Trail Guides
Bishop Farmstead

17 Pemberton Road, Southampton, NJ
Phone: (609) 859-8860

OWNER:  Pinelands Preservation Alliance

ACCESS AND PARKING:  The Pinelands Visitor Center is open Monday - Friday, from 10:00 am to 4:00 pm. Call for weekend hours. Be aware of bee hives near path on west side of property.

SPECIAL FEATURES:  Entering the site, you are facing North. Continue North to the edge of the parking area, to the meadow. To the Left is a footpath. Begin the 0.5 mile hike around the meadow going in a clockwise direction, completing the loop back at your car.

A CLOSER LOOK:  The footpath provides long open views across the grassland and neighboring farm field, as well as close encounters with local wildlife, mostly deer, small mammals, birds, and butterflies. Plant diversity is good, with trees, shrubs, vines, and wildflowers.

Silver-bordered Fritillary
Silver-bordered FritillaryTony Geiger
SITE DESCRIPTION:  The 12-acre Bishop Farmstead is the home of the Pinelands Preservation Alliance and includes a historic farm house and 1930's-era barn among an inviting mixture of woodlands and fields. The landscaped area around the house includes a well-labeled native plant garden. Beyond the barn is a meadow composed mainly of native warm season grasses. This meadow immediately abuts a large, open farm field on the North and West sides and an overgrown hedgerow on the East, with a nice walking trail around the perimeter. Some of the residents seen in the meadow and hedgerow are deer, rabbits, foxes, snakes, birds, and insects.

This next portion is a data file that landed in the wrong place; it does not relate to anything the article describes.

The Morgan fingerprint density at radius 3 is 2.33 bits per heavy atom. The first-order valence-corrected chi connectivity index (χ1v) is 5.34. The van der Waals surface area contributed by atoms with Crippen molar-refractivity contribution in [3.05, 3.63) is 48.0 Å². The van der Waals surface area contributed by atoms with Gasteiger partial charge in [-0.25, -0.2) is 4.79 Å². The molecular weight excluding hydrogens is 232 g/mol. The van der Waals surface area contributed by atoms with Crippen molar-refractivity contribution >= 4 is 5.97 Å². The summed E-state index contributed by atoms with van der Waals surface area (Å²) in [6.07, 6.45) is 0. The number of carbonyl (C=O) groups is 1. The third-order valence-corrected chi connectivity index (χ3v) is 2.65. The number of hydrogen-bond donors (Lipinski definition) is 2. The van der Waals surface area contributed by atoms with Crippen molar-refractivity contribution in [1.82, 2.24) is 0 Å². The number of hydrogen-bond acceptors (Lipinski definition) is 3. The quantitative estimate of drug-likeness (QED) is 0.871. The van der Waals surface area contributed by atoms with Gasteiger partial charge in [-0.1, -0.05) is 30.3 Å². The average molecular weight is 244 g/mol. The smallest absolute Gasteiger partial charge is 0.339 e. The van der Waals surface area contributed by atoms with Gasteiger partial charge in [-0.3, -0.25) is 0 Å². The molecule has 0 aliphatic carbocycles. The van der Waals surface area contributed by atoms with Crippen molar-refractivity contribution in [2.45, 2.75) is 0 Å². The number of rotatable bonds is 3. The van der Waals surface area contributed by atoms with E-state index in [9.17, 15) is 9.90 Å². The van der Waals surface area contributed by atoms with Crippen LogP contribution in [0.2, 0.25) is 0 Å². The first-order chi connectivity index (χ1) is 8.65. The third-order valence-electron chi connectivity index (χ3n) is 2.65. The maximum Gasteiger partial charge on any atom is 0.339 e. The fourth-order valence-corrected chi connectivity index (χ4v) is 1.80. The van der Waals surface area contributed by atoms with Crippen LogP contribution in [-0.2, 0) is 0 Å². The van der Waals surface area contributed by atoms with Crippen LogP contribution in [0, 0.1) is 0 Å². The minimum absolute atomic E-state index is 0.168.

Winter:  Common mammals such as deer, rabbit and squirrel are active, as well as a variety of sparrows. Harriers, Red-tailed Hawks and Cooper's Hawks may be foraging. The large vista to the North and West provides sightings of Turkey Vultures, Black Vultures and occasionally Bald Eagles.
Spring:  Neotropical migrants make all the areas lively and Tree Swallows are particularly abundant in the meadow. Indigo Buntings and Yellow Warblers are singing. Some butterflies are becoming active. American Woodcocks may be displaying. Insect repellent is a good idea on the trail.
Summer:  Many birds are still nesting and raising young. Bird houses in the open areas are used by Tree Swallows and Eastern Bluebirds. Butterflies, dragonflies and damselflies are busy. The bee hives are very active. The majority of the plants in the gardens and meadow are now blossoming. Black rat snakes are regularly seen foraging and basking.
Fall:  Goldenrod and aster are dominating in most areas until the first cold wave hits. Fall migrating and overwintering birds are taking advantage of cover and food in the meadow and hedgerow. Migrants and winter residents include American Kestrel and Savanna Sparrows.

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